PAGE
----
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The Auckland Star: WITH WHICH ARE INCORPORATED The Evening News, Morning News and The Echo.


Tor the cause that lacks aasietanoe. For the wrong that needs resistance. Far the future in the distance. And the goad that we can de.

The news that Japan has formally rejected China's proposal to submit, to arbitration the disputes that have arisen between them in regard to the administration of Manchuria will not surprise anyone who has followed the recent course of events in the Far Ea3t. But this fresh indication of the aggressive and unfriendly attitude that Japan has assumed toward China since the war is distinctly ominous and disquieting. About some of the controversial points at issue there is probably room for argument on both sides. One of the most important of these debatable questions is the proposed extension of the Shan-hai-kwan railway to Fa-ku-nien. This step is the natural outcome of the progressive railway policy that China has adopted since the war. The new line would certainly open up valuable country in "Western Manchuria, and it is of special interest to England, because the Shan-hai-kwan line was originally built with British capital, and it has always been regarded as practically a British asset. But- Japan objects to it on the ground that it wouJd enter into direct competition with the South Manchurian railway, which was transferred to her after the war, and would thus infringe her treaty rights. This is a question of material evidence, and so far Japan has been able to make out at least a plausible case in her own farvour. But in other respects, there is, unfortunately, little reason to doubt that Japan's conduct in Manchuria is open to severe criticism, and the friction that has arisen, there between the Chinese and the Japanese is due, not to any specific cause to much as to the conviction now firmly rooted in the Chinese mind that Japan is working steadily and insidiously to secure Manchuria and all its immense industrial and commercial possibilities for herself alone. It must always be remembered that Manchuria is still in name neither Russian nor Japanese territory, but a province of the Chinese Empire. Russia still owns the northern half of the Manchurian railway, and Japan has annexed the southern line as her share of the spoil* of war; bnt the country is still nominally part and parcel of China. It is because the Chinese are determined that if possible Manchuria shall be saved from foreign aggression that they view the operations of the Japanese in their country with such ill-concealed anxiety. For they understand, in the words of Mr. Putnam "Weale, that "whilst each act of Japan is carefully put into agreement with the general policy by the publication of specific regulations, every additional step will deprive them of the monopoly which should be theirs in their own country, but which will be slowly plucked from them by the methodical building-up of artificial condition*, in which free competition has no fair chance." The last phrase strikes tne keynote of the whole situation. For the last two years in the Far East have made it only too clear that it is, Japan's intention, as far as possible, to create a. commercial monopoly for herself, not only in Korea and China, but throughout tho Orient. It is most unfortunate for the reputation of Japan that the civilised world should be compelled to contrast her frequent and emphatic declarations in favour of the "open door" before the war with the policy she has systematically followed in Korea and Manchuria since the war closed. To-day Korea, whose independence was secured to her by solemn pledges and treaties, is absolutely the vassal of Japan; and in Manchuria, which is practically under Japanese domination, the pioneers of European commerce find, in place of the "open door," a Japanese monopoly hedged round by the most rigid restrictions and buttressed up by every expedient that Oriental ingenuity can devise to check free competition and block the progress of Western civilisation and trade. Irksome and unfair as the restrictive methods employed by the Japanese seem to Europeans, they are, of course, infinitely more objectionable to the Chinese themselves. During the war the Manchurians for the moment hailed the coming of the Japanese as liberators. To-day they hate them, and express their detestation whenever their fears will permit them to speak their minds. For not only do the Japanese, when they think it necessary, treat the Manchurians with the arrogant contempt that has made them so offensive to the Koreans, but they are persistently Btriving by means perfectly manifest to the natives themselves to reduce the Manchurians to the level of a conquered people, and to extract from the country every farthing that a vigorous policy of exploitation will induce it to yield. Under such conditions, it is obviously impossible that â– the settlement of the Manchurian question can be regarded as permanent; in fact, Mr. Putnam Weale, the foremost authority on Far Eastern politics to-day, in his latest work "The Coming Struggle in Eastern Asia," suggests that China, in sheer desperation, may "be forced into a war in the hope of recovering her lost status in Manchuria. And such a possibility as this, quite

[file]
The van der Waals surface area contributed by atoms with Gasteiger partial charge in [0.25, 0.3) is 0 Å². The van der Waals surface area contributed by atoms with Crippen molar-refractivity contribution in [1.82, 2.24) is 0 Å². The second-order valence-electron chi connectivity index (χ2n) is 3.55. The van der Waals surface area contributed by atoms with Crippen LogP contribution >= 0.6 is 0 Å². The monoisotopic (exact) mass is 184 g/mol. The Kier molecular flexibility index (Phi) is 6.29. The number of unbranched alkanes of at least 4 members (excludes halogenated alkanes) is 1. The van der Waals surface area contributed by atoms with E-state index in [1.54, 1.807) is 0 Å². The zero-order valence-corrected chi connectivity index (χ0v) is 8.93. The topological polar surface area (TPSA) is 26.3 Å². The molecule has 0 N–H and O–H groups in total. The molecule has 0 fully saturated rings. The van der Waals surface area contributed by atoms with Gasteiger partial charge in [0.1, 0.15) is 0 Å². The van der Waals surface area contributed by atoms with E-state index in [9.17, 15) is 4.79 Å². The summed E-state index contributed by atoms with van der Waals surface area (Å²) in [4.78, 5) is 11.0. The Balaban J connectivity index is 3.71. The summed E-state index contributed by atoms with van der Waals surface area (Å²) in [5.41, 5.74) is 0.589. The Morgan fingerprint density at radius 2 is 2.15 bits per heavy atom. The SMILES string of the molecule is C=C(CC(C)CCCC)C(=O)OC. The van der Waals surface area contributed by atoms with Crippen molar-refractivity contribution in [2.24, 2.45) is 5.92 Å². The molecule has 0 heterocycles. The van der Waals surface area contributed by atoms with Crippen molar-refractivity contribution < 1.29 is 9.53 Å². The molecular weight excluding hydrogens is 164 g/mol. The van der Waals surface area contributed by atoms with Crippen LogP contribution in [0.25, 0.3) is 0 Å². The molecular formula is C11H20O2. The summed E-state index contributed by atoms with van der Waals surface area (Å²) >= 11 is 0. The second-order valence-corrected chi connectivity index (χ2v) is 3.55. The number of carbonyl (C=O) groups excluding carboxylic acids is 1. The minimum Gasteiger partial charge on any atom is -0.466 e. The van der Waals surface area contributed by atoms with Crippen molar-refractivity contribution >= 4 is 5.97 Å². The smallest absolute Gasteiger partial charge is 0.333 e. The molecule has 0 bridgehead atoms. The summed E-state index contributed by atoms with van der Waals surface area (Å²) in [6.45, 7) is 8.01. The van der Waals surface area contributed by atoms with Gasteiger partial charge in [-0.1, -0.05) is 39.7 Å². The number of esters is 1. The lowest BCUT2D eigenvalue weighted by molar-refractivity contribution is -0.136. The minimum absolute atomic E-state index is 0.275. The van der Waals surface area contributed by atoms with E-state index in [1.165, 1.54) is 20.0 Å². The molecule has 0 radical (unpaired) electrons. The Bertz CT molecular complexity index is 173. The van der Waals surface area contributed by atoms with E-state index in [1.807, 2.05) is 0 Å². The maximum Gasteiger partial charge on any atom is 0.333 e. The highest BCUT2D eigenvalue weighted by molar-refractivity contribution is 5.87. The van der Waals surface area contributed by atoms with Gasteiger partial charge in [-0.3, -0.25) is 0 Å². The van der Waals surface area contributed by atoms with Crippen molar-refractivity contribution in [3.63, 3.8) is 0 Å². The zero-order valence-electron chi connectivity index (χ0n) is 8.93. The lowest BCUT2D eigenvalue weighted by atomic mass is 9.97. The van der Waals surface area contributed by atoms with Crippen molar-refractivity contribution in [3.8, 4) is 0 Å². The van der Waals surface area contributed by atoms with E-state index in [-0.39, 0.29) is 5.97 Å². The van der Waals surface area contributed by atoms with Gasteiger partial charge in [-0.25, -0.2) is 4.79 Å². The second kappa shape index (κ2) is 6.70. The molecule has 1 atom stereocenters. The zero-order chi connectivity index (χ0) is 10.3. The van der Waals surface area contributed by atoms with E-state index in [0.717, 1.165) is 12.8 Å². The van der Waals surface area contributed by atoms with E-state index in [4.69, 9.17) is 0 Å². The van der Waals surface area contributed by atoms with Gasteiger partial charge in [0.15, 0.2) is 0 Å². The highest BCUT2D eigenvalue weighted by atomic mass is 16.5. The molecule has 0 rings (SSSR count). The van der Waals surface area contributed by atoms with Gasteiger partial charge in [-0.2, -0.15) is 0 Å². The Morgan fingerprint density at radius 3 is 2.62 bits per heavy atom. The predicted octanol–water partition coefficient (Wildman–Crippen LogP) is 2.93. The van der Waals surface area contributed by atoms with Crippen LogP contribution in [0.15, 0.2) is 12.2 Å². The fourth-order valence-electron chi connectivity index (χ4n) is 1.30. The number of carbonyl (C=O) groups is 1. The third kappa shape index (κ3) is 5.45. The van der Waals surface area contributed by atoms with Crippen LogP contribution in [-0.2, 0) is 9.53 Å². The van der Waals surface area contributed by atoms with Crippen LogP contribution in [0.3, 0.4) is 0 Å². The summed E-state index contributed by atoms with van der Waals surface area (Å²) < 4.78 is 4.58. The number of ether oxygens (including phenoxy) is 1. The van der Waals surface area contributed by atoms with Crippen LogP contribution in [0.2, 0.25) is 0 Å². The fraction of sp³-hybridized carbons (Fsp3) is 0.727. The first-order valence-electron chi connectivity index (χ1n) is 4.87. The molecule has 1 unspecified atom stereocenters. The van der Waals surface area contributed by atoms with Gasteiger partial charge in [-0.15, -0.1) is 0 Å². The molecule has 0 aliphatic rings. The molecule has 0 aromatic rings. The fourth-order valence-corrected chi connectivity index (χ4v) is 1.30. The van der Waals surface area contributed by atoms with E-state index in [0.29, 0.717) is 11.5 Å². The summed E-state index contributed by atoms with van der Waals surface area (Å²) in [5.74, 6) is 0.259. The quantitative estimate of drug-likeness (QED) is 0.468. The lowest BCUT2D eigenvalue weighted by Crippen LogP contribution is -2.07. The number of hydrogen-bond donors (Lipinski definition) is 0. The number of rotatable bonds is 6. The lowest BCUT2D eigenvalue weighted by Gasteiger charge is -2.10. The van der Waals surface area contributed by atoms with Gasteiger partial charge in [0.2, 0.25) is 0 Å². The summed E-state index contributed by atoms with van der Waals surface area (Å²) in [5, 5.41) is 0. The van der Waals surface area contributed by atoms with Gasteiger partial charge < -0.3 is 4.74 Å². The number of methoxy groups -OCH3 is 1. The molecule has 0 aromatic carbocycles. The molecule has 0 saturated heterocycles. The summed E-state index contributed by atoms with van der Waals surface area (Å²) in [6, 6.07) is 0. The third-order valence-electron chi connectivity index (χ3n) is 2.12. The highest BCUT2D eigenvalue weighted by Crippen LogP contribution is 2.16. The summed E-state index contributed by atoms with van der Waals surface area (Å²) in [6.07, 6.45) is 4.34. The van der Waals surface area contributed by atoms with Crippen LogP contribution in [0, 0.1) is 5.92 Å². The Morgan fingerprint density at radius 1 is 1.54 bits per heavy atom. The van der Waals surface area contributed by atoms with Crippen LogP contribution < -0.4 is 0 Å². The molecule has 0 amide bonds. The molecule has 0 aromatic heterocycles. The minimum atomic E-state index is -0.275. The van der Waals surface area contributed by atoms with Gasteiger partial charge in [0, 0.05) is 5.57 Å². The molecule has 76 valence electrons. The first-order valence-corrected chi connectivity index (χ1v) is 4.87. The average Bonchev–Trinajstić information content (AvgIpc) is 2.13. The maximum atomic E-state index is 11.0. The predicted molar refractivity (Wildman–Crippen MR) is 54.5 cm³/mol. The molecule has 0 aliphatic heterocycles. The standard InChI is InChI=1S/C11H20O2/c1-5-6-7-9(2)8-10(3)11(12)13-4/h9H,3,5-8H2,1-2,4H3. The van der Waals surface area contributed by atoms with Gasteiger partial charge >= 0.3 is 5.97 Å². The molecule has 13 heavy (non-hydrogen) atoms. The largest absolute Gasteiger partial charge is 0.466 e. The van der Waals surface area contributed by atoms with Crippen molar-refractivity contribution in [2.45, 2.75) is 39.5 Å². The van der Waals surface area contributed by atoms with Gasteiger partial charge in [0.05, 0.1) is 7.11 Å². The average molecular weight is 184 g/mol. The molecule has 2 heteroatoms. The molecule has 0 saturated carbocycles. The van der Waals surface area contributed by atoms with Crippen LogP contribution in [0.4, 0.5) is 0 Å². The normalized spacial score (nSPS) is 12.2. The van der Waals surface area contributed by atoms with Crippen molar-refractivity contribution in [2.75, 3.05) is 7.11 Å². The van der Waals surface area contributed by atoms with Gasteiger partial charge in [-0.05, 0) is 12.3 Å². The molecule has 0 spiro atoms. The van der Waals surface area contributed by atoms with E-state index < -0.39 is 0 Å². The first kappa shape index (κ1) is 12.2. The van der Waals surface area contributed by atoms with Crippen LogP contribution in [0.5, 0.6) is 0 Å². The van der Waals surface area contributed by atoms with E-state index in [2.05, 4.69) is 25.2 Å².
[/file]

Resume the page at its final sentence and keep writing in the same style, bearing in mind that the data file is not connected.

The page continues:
apart from the immensely valuable commercial interests involved, should be enough to concentrate the attention of the Western world upon China and Japan for some time to come. "Japan," says one of her critics, "has many admirable qualities, and the patriotism of her sons is beyond all, praise. But when there is imminent risk of the work of decades being undone by a sentimental obsession, then the time has arrived for tho plainest speaking." Japan has already practically annexed Korea. She is locking the door in Manchuria, and she is striving to extend her commercial and political influence throughout Central and Southern China. The Western nations cannot afford to stand by and see the Far East converted into a vast commercial and industrial preserve for Japan. England's position is unfortunately prejudiced by the Anglo-Japanese Alliance; but even the common rights and duties that it represents should not blind her to the magnitude of the interests now at stake in the Far East History is making rapidly to-day in China and Japan. "Eastern Asia is once more on the eve of great events. What part shall England play?"

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The Auckland Star: WITH WHICH ARE INCORPORATED The Evening News, Morning News and The Echo. THURSDAY, APRIL 1, 1909. FAR EASTERN PROBLEMS., Auckland Star, Volume XL, Issue 78, 1 April 1909

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The Auckland Star: WITH WHICH ARE INCORPORATED The Evening News, Morning News and The Echo. THURSDAY, APRIL 1, 1909. FAR EASTERN PROBLEMS. Auckland Star, Volume XL, Issue 78, 1 April 1909